David and I also got a takeaway cup of cay along with our bread, but with Ramadan having started this week we won’t be able to do that this Monday. We nearly made a very expensive wine mistake too on that Monday. Heading straight to the Turkish wine section, as all European brands are so much more expensive, even then that nasty sweet German stuff, We saw some Whispering Angel Rose- a very nice Provence rose, dry, delicate and delicious. The price was about £6, which is cheap by any standards. David google translated the label and Yes it said the unit price was just that, so we put two bottles in our trolley. I think my cry of STOP was heard on our campsite as the lady put it through on the till……….at some £25 each. The cold sweats eventually subsided for us both, after all that’s four or five bottles of perfectly acceptable Turkish plonk. On loading the van up, we felt equalised for our discomfort when David realised, he had inadvertently managed to acquire a new toothbrush without paying for it. Did we feel bad, yes of course but it is a fairly large branded supermarket, so we decided on not going back in and offer to pay for it- think Midnight Express still.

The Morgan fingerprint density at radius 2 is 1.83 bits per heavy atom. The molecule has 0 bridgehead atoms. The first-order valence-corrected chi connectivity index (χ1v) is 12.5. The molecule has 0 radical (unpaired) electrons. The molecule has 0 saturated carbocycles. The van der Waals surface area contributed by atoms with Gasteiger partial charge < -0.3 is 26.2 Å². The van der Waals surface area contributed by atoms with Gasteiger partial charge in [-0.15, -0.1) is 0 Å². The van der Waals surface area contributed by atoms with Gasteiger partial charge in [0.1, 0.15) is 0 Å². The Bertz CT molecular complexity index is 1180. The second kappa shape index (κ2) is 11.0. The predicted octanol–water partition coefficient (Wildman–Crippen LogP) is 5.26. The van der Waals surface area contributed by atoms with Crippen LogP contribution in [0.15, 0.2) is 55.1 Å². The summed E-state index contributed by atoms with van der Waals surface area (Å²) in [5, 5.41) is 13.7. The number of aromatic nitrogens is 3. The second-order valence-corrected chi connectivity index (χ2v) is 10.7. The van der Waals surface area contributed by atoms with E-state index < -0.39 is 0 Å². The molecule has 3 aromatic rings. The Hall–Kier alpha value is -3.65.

As a plus, given the length of our stays on site and the curfews, our ever-accommodating landlords obliged our wishes for a freezer. Our vans all have fridges, but small freezers, so it has been lovely to get a larger freezer so we can stock up on food in case of longer curfews. Plus of course the weather here now is getting and is going to get much warmer, so ice and ice-cream are requirements and certainly wouldn’t have been able to take priority in our own small freezers. Anetta did a fantastic job of cleaning the freezer (by coincidence a chest ice-cream one) and Ennis also said in the same area there was a large fridge we could use- excellent news, more room for wine and beers. However, the inevitable happened when it comes to sharing in communities- think back to university, shared houses, hostels etc. Rules should be put in place from the very beginning and it has to be said Fridge Wars nearly broke out, as certain people within the camp commandeered selves within the fridge immediately, some taking up more than their fair share and labelling their spots straight away. Thankfully, the war hasn’t as of yet escalated, but no doubt as the warmer weather comes it will. Plus, my question is -who is going to empty it out and find the rotting food which will also inevitability happen as well. Having done it every week in my last working role as office manager, I’m not going down that road here-yuk!